Deck blocks or ledger attached deck when building a deck on disturbed soil

by Roger
(Caledonia, ON)

What would should one do when building a deck on or over disturbed soil such as back fill? Would it be wise to use a surface resting deck block or a ledger connected deck which would then require digging frost footings four to five feet deep (in my area).

Editor's Comments

This is an often over looked consideration when building a backyard deck. If the home is less than two or three years old how should you support your deck? Should you used surface resting concrete deck blocks or a traditional ledger style deck with common concrete deck footings?

A Refresher On Ledger Board Techniques

If you are not familiar with connecting a deck to a ledger board here is a great article that explains five common techniques with detailed illustrations.

Once you have read that then quickly check out this article about common concrete deck blocks and you will understand the two concepts were are going to consider.

The Heart of The Problem

The reason Roger is asking this question is because he is correctly assessing the likelihood of the back filled soil (disturbed) settling further over the coming years if this is a relatively new home. Either a ledger connected deck or a deck block design could work but there are disadvantages to consider. Let's get into this...

Deck Blocks On Disturbed Soil

You should expect the soil to settle and possibly as much as two inches over a few years. So if you have supported your deck on deck blocks then be ready to jack up your deck in the future and either place shims or spacers under the support posts or replace the posts with longer posts.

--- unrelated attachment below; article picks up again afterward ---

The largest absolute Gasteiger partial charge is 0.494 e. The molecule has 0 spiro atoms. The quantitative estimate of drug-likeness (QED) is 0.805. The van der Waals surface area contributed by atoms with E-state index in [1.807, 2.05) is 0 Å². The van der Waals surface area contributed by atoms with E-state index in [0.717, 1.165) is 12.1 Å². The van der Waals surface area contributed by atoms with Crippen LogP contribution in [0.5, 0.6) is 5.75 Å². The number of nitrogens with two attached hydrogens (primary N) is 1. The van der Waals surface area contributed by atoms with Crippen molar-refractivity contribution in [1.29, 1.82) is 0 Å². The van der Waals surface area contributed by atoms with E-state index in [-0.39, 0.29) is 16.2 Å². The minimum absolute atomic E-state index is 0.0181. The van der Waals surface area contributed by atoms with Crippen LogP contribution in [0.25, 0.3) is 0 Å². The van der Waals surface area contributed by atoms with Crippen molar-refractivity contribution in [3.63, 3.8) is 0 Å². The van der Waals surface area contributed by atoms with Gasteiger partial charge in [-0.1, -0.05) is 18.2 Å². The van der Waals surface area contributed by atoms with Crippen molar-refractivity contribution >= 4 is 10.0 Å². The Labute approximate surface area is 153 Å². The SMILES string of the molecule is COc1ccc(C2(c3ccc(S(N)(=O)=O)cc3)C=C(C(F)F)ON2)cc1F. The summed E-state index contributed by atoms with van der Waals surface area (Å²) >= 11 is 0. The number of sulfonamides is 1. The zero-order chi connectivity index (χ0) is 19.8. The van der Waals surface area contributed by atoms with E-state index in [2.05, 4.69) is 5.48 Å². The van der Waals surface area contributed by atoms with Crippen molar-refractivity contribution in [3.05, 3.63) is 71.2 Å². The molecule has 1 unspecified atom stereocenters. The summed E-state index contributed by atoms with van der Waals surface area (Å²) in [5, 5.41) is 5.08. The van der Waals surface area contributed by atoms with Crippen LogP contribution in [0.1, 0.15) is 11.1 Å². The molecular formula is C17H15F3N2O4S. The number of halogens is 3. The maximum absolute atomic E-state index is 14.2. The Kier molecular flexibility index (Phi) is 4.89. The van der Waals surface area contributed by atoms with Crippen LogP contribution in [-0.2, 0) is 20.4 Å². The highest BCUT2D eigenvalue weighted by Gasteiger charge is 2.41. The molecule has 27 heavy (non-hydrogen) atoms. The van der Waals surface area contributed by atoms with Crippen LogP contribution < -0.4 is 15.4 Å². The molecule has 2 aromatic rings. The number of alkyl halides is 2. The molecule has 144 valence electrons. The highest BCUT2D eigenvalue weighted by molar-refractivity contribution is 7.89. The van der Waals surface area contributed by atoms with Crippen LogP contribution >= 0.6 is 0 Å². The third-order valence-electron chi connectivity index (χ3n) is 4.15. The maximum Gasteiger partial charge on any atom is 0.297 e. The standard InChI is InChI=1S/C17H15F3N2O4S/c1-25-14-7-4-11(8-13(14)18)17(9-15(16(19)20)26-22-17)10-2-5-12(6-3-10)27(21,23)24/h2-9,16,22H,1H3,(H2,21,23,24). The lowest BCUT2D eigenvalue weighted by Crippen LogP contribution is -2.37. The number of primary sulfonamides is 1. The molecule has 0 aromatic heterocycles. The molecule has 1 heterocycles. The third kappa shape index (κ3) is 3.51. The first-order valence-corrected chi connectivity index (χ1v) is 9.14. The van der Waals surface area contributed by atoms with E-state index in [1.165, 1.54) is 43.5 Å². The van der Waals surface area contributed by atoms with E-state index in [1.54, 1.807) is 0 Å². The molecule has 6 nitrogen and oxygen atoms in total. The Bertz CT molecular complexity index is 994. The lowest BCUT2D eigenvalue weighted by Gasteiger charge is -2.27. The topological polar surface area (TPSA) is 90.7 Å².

Here is what could happen if you build on disturbed back filled soil and do not account for some sinking. The movement is exaggerated to show the effect.

Potential soil settling near foundation wall

Once this is done, you will likely never have to do this again. It is just a rite of passage as the soil settles. No big deal. And with a deck block system you avoid the very detailed work of cutting into the envelope of your house to do a ledger connection.

Here is a must read lesson on ledger connecting on a house after construction.

Or you might wish to do the bigger job of digging right down to the disturbed soil which is probably at the level of your foundation wall footings. This might also entail carefully excavating around weeping tiles or drainage systems so this is not for the average homeowner. This illustration below shows how this technique would be done for a floating or free standing deck.

Footings set on undisturbed soil near foundation wall

Ledger Connected Decks Span Over Disturbed Soil

Of course a ledger connected deck avoids all the issues of the soil in the back fill zone settling. But the flip side of this is a lot of hard work. Digging deep holes depending on your frost level and building broad footings to spread the weight.